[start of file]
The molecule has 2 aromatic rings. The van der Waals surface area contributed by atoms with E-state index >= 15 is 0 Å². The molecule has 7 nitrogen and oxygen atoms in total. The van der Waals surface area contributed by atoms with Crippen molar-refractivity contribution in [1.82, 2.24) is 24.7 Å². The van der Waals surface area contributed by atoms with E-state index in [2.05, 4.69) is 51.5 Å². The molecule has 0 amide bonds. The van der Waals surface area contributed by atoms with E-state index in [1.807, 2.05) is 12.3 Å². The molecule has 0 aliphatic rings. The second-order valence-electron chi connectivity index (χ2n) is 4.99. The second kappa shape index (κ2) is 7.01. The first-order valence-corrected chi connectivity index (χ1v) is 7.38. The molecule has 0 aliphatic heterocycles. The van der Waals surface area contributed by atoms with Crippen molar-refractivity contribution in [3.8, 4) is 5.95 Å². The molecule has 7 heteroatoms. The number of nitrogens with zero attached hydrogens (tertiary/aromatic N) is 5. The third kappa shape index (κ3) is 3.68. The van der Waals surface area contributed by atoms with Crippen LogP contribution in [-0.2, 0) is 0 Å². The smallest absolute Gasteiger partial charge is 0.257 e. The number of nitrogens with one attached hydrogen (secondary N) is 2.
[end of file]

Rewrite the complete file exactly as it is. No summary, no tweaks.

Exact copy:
The molecule has 2 aromatic rings. The van der Waals surface area contributed by atoms with E-state index >= 15 is 0 Å². The molecule has 7 nitrogen and oxygen atoms in total. The van der Waals surface area contributed by atoms with Crippen molar-refractivity contribution in [1.82, 2.24) is 24.7 Å². The van der Waals surface area contributed by atoms with E-state index in [2.05, 4.69) is 51.5 Å². The molecule has 0 amide bonds. The van der Waals surface area contributed by atoms with E-state index in [1.807, 2.05) is 12.3 Å². The molecule has 0 aliphatic rings. The second-order valence-electron chi connectivity index (χ2n) is 4.99. The second kappa shape index (κ2) is 7.01. The first-order valence-corrected chi connectivity index (χ1v) is 7.38. The molecule has 0 aliphatic heterocycles. The van der Waals surface area contributed by atoms with Crippen molar-refractivity contribution in [3.8, 4) is 5.95 Å². The molecule has 7 heteroatoms. The number of nitrogens with zero attached hydrogens (tertiary/aromatic N) is 5. The third kappa shape index (κ3) is 3.68. The van der Waals surface area contributed by atoms with Crippen LogP contribution in [-0.2, 0) is 0 Å². The smallest absolute Gasteiger partial charge is 0.257 e. The number of nitrogens with one attached hydrogen (secondary N) is 2.